HomeNewsSpider Woman identifies redback pretender

Spider Woman identifies redback pretender

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Giant redback spider or something else? A local family were surprised to discover what they thought was a massive redback spider in their garden was something else.

A Bundaberg family who thought they had come across a massive redback spider, bigger than a 50 cent piece, have been surprised to find the creepy crawly was something else in disguise.

Chris Firth said her son and grandson, Tim and Jaydee Blackley, were getting stuck into some backyard pruning at her Thabeban home over the Easter break when they found the massive “redback”.

“When my grandson Jaydee found it on the ground he called us over to see it, then I raced inside and got a jar to catch it,” she said.

“It is the biggest I have ever seen, bigger than a 50-cent coin.”

Capturing the spider in a jar, Chris snapped a few photos for Facebook and her post quickly garnered more than 100 comments of people in awe about the size of the creature.

Chris had intentions to send the spider away for research purposes until learning the giant redback was not a redback at all.

When Bundaberg Now sent photos of the spider to the University of Queensland, researcher Samantha Nixon was quick to point out the arachnid was actually an Australian garden orbweaver (Eriophora transmarina) using its camouflage ability to disguise itself as a redback.

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Spider Woman Sam Nixon with Golden Orb “Big Bessie”. Photo: University of Queensland

“It's called Batesian mimicry – an edible animal pretending to be something dangerous to avoid predators,” Samantha said.

“True redbacks (Latrodectus hasselti) would never reach that size, have a totally different shape and legs and lack the hairiness you can see in this photo.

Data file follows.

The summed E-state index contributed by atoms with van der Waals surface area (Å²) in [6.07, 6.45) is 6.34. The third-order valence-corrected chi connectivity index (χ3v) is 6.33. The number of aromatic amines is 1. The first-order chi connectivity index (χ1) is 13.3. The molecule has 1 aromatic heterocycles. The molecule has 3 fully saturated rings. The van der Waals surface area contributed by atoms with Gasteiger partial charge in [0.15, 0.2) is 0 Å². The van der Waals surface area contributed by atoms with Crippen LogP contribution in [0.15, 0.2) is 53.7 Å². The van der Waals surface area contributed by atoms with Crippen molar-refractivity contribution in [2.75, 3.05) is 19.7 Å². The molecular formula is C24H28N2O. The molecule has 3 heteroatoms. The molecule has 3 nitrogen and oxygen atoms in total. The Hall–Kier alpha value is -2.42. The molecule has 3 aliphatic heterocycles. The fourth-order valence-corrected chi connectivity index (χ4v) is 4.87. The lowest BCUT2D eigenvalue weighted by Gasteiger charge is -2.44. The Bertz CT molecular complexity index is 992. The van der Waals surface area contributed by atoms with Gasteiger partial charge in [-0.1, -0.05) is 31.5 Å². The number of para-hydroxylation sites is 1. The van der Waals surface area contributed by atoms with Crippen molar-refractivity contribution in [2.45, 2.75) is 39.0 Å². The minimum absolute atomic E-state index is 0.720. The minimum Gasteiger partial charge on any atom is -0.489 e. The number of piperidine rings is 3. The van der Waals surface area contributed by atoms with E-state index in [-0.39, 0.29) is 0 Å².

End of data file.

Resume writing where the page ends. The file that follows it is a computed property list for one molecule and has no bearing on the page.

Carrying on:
“So you can breathe a sigh of relief that you do not have giant redbacks under your toilet seat!”

Samantha said an orb weaver's ability to transform into a redback had been relatively unknown up until recently.

“I had never seen them mimic redbacks until actually this month when a few people around Gympie posted photos online,” she said.

“Strange and cool.”

Sam said she had seen many instances of orb weavers and their ability to transform to match their surroundings and found the whole ordeal fascinating.

“I actually tweeted about Eriophora this morning,” she said.

“Mine disguises herself to match the colour of the bricks of my house.”

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Photo: Twitter

As part of her role at the University of Queensland, “Spider Woman” Samantha is searching for arachnids to replenish the live spider collection for IMB venom research.

The research is helping to find new medicines for the three ‘terrors' of neurological disease: stroke, epilepsy, and chronic pain.

If you have a spider which may benefit venom research, please don't head out with your bug catcher – send a photo to the IMB Venom team, and they can advise if it could be part of their collection.

Find out more here.

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